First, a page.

Project overheads – paying what it takes

The 'paying what it takes' initiative includes research and education about indirect project costs.

The ‘Paying what it takes’ initiative is run by Philanthropy Australia in collaboration with Social Ventures Australia (SVA) and the Centre for Social Impact (CSI). Proudly supported by the Paul Ramsay Foundation and the Origin Foundation.

Indirect costs

Indirect costs – often referred to as overheads – are a fraught topic in the not-for-profit world. Many people across philanthropy, government, the public and the media all expect indirect costs to be minimised – or not to pay for them at all. Yet they are essential to running a functioning, effective organisation.

In the context of a struggling not-for-profit sector, this is a crucial issue to ensure the long-term effectiveness of Australia’s charities. US research has shown that one of the key drivers of not-for-profit vulnerability is insufficient funding of charity indirect costs. This is called the ‘non-profit starvation cycle’. In this cycle funders have inaccurate expectations of how much overhead is needed to run a not-for-profit. This means that charities under report their costs to funders. This leads to a sector starved of the necessary core funding required to create resilient charities delivering long-term impact on complex social issues.

Our research

Three organisations – SVA, CSI and Philanthropy Australia – worked together to understand the extent of this issue in Australia, and to unpack what could be done.

Our research uncovered 4 key points:

  1. Indirect costs are not a good way to assess charities – not-for-profit organisations that spend less on indirect costs are not necessarily more effective than those who do not. Indeed, there’s clear evidence that spending insufficient resources on indirect costs can potentially reduce overall NFP effectiveness.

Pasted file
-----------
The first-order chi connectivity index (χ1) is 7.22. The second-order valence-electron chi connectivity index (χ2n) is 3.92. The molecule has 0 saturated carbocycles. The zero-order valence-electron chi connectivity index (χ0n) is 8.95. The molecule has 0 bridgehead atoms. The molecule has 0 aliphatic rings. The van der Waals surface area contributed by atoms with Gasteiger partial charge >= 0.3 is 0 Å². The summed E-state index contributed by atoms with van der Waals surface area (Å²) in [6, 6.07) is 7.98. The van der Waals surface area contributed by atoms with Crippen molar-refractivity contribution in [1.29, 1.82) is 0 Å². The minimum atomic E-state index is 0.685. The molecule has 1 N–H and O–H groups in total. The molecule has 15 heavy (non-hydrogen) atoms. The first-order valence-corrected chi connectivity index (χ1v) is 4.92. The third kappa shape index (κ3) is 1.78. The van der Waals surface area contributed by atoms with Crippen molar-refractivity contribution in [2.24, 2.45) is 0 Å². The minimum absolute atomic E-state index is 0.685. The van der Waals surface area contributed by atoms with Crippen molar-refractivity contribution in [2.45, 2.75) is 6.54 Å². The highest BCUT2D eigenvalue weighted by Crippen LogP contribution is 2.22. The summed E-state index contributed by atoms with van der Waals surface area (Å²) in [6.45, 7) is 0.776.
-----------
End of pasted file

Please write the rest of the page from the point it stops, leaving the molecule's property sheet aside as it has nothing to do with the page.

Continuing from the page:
2. Charities’ true indirect costs are not being covered by funders – on average, the true indirect costs of each charity were 33% of their overall costs. Yet not-for-profit organisations believe – potentially incorrectly – that funders are mostly unwilling to fund above 20%, or even lower.
  3. This underfunding of indirect costs leads to lower capability and effectiveness – case study not-for-profit organisations universally under-invested into their core capability. Compared to the case study not-for-profit organisations, a corporate sector benchmark study suggested they spent twice as much per employee on key capabilities such as training, IT, quality, and marketing. This increases risk, forces charities to spend time searching for untied funding, and leads to charities deliberately introducing inefficiencies.
  4. The drivers of indirect cost underfunding are complex and interrelated – the complexity of measuring not-for-profit effectiveness, the power dynamics in the funder–fundee relationship, and a lack of consistency of measurement all contribute to this issue.

About the report

Not-for-profit indirect costs are not being covered by funders in Australia, leading to lower capability and effectiveness across the sector.

New research by SVA and CSI has shown that not-for-profit organisations are underinvesting in critical capabilities, thanks to a belief that funders are unwilling to fund the full cost of impact. Solving this issue requires substantial shifts across not-for-profit, philanthropy, government, the public and the media to ask the question – are we paying what it takes?

To read the full report, see Paying What It Takes.

See resources – workshops

Webinar 1

Webinar 2

Webinar 3